Lahore : The emergence of Lahore Qalanadar’s Haris Rauf is a story in itself as he rose from an unknown lad to a newest sensation in the HBL PSL.
The 25-year-old loves to bowl fast, but had never bowled with a red or white leather ball before he was picked up from nowhere in the trials in Gujranwala in 2017.
“He came for the trials in Gujranwala in September 2017 and when he delivered the first ball, the speed gun showed 92.3mph. We could not believe, so we asked him to bowl again and it was of the same speed,” recalls Lahore Qalandars’ official Rana Sameen.
“We engaged him for the Australia tour in the development squad and invited Kyle Mills (England fast bowler) and Grant Elliott (New Zealand all-rounder) as coaches. When we asked Mills about how good Haris was, he replied that he couldn’t stop his laughter when he asked Haris about the difference between a tennis ball and a hard bowl, Haris reply was that ‘hard balls are heavier!”
Haris impressed with his bowling in a multi-national Twenty20 tournament held in Abu Dhabi last year when he bowled Lahore Qalandars to the title by defending 19 in the last over in the final against South Africa’s Titans.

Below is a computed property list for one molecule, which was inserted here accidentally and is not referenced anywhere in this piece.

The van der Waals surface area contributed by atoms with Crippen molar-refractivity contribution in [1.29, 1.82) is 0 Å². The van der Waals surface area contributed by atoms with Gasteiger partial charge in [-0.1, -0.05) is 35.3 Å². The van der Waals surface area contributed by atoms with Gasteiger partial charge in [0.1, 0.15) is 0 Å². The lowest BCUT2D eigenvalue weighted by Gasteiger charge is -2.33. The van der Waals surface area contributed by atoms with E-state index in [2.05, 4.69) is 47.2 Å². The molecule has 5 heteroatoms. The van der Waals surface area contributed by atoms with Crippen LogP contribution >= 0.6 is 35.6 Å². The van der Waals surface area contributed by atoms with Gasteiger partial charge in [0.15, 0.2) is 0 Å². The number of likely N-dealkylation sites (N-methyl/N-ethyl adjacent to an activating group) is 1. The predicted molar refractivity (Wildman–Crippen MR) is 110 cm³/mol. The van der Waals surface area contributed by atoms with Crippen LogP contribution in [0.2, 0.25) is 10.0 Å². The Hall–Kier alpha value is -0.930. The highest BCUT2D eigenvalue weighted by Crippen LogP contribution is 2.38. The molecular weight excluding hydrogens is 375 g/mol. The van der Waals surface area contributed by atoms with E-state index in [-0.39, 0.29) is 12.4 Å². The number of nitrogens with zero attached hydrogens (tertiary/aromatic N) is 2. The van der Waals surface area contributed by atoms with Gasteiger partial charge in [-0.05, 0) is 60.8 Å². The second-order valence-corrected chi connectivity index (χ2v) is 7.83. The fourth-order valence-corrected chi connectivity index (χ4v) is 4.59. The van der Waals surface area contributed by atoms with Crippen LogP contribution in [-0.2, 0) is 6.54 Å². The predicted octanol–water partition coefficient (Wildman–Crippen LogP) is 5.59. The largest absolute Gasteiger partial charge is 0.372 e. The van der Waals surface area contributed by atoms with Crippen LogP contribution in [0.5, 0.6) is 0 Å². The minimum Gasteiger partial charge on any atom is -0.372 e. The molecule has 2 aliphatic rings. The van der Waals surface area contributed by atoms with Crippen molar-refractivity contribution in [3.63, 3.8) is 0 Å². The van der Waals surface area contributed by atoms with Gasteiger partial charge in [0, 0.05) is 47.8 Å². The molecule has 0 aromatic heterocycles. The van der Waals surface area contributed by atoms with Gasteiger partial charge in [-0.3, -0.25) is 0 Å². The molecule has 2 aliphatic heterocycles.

On Saturday, Haris announced his arrival in the HBL PSL game against Karachi with figures of four for 23 in four overs. In tandem with Shaheen Shah Afridi – who took two for 20 – Haris destroyed Karachi Kings to help Lahore defend a modest 139-run target.
“It’s a reward for hard work I put in, the coaching staff headed by Aqib Javed and the owners of Lahore team had done,” said Haris. “I love to bowl fast, in fact my goal is to bowl the fastest delivery in the PSL and, God willing, if I do well play the World Cup for Pakistan.”
Hailing from Rawalpindi, Haris worked part-time in a shop as a salesman. He would earn PKR250 per day and some more bucks from playing tape ball cricket for various clubs. He was a man-in-demand for club cricket.
“I had never thought that I would play for Lahore one day and all credit goes to Lahore Qalandars for tapping my talent,” said Haris.
When Haris started playing in streets the sternest of opposition came from home. His father, a government servant, would throw away his trophies, asking him to concentrate on studies.
“My family was always against me playing cricket. Some of the trophies I won were thrown away as my parents wanted me to become an engineer or a doctor, but I used to run away and play cricket. Finally I have achieved my initial goals.”
Aqib, who played 22 Tests and 163 ODIs for Pakistan, believes Haris can go places.
“Haris has the talent to go places,” said Aqib. “I am very confident that he can break Shoaib Akhtar’s record of fastest bowling. He has the potential and the ability to become one of the fastest bowlers in the world.”
The new Rawalpindi express has reached HBL PSL stations and promises to travel to international destinations soon.